Friday, July 24, 2009

The Amazon Review Game

First thing to point out - I am just sour, I wish we had Amazon in Australia. But now to the game.

The rules are simple:
  1. Find a scholarly book that is not anti-Christian;
  2. Scroll down to the reviews and click on the 1 star reviews;
  3. Read the one star reviews and;
  4. Cue laughter
At least 80-90% of the time there is a pathetic review. Lets take the review of a book I am reading for example. For Larry Hurtado's book How on Earth Did Jesus Become a God? there is a single one star review. Lets read it together, shall we?

Get a really well-rounded book instead, May 23, 2006
A much better book on this subject is Bart D. Ehrman's "Misquoting Jesus : The Story Behind Who Changed the Bible and Why". It has lots of unbiased insight into early Christianity and the myths surrounding it.
Now, I wonder if this individual has even read the book at all? Surely, he has not read both of them as he is claiming that they are on the same subject. One is about textual critical issues (Ehrman) and the other is about early Christology (Hurtado). Furthermore - Ehrman is now unbiased?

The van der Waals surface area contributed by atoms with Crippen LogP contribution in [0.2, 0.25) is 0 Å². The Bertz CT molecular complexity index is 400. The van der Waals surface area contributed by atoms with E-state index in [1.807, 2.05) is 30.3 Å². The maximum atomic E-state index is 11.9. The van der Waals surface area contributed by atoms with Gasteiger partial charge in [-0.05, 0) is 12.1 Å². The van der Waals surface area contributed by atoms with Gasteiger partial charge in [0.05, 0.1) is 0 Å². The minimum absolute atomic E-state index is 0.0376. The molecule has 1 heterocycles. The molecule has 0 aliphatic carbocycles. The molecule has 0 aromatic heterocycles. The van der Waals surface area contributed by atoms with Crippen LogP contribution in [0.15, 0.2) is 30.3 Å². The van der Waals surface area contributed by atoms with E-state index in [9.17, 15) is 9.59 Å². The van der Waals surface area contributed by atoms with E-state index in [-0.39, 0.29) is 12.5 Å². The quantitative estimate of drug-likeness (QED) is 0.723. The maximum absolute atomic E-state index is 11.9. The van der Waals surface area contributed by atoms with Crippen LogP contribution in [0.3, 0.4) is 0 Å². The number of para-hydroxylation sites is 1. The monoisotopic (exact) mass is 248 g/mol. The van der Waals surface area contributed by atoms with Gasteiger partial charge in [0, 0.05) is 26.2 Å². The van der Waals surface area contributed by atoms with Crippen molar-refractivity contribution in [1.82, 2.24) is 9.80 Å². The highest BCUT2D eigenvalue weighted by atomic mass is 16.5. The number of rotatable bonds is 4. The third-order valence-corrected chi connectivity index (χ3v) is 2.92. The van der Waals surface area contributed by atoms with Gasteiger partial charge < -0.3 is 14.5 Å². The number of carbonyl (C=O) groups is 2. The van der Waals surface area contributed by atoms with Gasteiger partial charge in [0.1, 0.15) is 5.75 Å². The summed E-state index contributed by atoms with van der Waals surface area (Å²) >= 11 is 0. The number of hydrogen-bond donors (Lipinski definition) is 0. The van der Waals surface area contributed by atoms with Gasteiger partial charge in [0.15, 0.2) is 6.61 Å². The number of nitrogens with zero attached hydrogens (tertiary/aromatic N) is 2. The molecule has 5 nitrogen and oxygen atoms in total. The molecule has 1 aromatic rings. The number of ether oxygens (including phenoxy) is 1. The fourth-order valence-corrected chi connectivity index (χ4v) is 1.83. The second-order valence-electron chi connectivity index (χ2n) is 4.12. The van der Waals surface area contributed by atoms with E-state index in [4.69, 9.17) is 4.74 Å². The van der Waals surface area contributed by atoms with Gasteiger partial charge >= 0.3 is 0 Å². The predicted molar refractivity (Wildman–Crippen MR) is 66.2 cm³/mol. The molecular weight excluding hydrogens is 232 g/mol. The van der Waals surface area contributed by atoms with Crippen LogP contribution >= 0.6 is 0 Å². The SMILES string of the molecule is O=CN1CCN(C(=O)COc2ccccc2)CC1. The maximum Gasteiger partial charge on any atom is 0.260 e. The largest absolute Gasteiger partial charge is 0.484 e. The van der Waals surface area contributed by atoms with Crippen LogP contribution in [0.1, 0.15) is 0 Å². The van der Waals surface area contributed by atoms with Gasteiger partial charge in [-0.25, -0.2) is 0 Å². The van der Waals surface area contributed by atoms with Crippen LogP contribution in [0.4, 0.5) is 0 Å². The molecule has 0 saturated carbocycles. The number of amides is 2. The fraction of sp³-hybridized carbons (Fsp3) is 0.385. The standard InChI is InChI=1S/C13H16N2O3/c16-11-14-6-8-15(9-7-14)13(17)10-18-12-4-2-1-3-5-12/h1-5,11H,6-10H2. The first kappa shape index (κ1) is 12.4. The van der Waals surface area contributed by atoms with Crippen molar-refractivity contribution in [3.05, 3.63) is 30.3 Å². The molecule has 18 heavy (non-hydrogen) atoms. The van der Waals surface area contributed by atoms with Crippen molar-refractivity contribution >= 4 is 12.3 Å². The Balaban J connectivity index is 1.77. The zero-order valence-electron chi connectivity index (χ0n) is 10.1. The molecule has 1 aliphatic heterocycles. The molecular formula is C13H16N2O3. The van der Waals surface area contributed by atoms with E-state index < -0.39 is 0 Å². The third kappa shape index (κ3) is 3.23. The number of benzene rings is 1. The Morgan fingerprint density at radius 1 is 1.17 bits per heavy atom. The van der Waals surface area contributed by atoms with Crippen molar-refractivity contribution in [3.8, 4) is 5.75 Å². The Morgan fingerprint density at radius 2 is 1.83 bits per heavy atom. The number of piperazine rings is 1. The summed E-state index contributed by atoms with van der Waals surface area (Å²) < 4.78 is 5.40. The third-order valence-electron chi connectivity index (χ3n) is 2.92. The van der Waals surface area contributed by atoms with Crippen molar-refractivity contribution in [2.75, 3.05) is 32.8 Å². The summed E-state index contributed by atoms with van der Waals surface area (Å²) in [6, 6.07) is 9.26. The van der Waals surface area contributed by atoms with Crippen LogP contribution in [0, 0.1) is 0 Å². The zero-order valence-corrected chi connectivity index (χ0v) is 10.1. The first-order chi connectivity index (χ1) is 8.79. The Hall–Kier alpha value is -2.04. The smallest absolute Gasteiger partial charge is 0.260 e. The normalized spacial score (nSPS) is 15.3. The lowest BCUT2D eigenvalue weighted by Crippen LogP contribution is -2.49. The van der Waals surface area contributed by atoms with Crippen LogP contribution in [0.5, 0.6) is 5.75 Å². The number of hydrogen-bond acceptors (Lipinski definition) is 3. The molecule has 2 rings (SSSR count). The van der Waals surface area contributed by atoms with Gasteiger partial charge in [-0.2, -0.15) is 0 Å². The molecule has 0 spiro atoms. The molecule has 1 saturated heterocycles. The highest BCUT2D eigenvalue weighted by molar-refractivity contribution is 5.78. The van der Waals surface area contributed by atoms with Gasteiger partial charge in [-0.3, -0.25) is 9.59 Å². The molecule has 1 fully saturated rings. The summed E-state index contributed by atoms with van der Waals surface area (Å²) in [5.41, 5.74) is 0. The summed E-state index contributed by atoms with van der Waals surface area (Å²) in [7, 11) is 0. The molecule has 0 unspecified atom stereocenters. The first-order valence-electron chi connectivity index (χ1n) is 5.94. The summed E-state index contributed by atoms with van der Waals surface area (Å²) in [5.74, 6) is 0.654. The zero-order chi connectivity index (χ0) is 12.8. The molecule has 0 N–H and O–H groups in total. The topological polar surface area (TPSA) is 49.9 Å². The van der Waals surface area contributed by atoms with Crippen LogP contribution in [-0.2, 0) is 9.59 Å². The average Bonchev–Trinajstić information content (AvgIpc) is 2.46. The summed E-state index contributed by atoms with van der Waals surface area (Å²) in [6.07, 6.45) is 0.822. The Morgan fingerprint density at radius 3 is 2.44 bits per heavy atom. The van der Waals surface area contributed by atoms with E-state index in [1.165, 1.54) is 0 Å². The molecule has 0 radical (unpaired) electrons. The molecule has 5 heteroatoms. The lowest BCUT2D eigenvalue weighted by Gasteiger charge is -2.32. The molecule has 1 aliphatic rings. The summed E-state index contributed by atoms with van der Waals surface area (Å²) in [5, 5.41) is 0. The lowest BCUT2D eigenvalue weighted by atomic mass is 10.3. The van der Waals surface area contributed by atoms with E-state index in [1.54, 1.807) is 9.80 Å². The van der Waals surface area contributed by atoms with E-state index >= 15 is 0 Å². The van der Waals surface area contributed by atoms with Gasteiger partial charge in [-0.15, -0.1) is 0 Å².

Ehrman has left off a book filled with unqualified statements to be abused in so many ways. Ever heard the 'more variants than words in the New Testament argument' like it actually means something?

Then you come across mega-reviewer people (I don't know the real name - those guys who post heaps of short reviews). There is one I often follow who claims to be a doctor (of what, who knows?) . His most recent review calls N.T. Wright "Angry and confused" and his books are merely erroneous and libelous. Who knew?

On the issue of the TF the reviewer tells us that, "Virtually every Josephus scholar agrees this is a later addition by Christians and not original to Josephus." As far as I, and every scholar par Earl Doherty and other Christ Mythicists, Josephus mentioned Jesus twice. There are interpolations/elaborations on the second mention but there was an original text there.
[I will come back to this guy in my next post]

Now, this is probably my favourite review of A Textual Commentary on the Greek New Testament:

I don't know what book those other reviewers read, but I was put this on the shelf in 5 minutes. Much is written in Greek. I tried keeping up with a Greek Interlinear Bible on the computer, but still couldn't make sense of it. The author assumes you can understand Greek. If you're not a Greek scholar, DON'T BUY THIS BOOK. Major disappointment.

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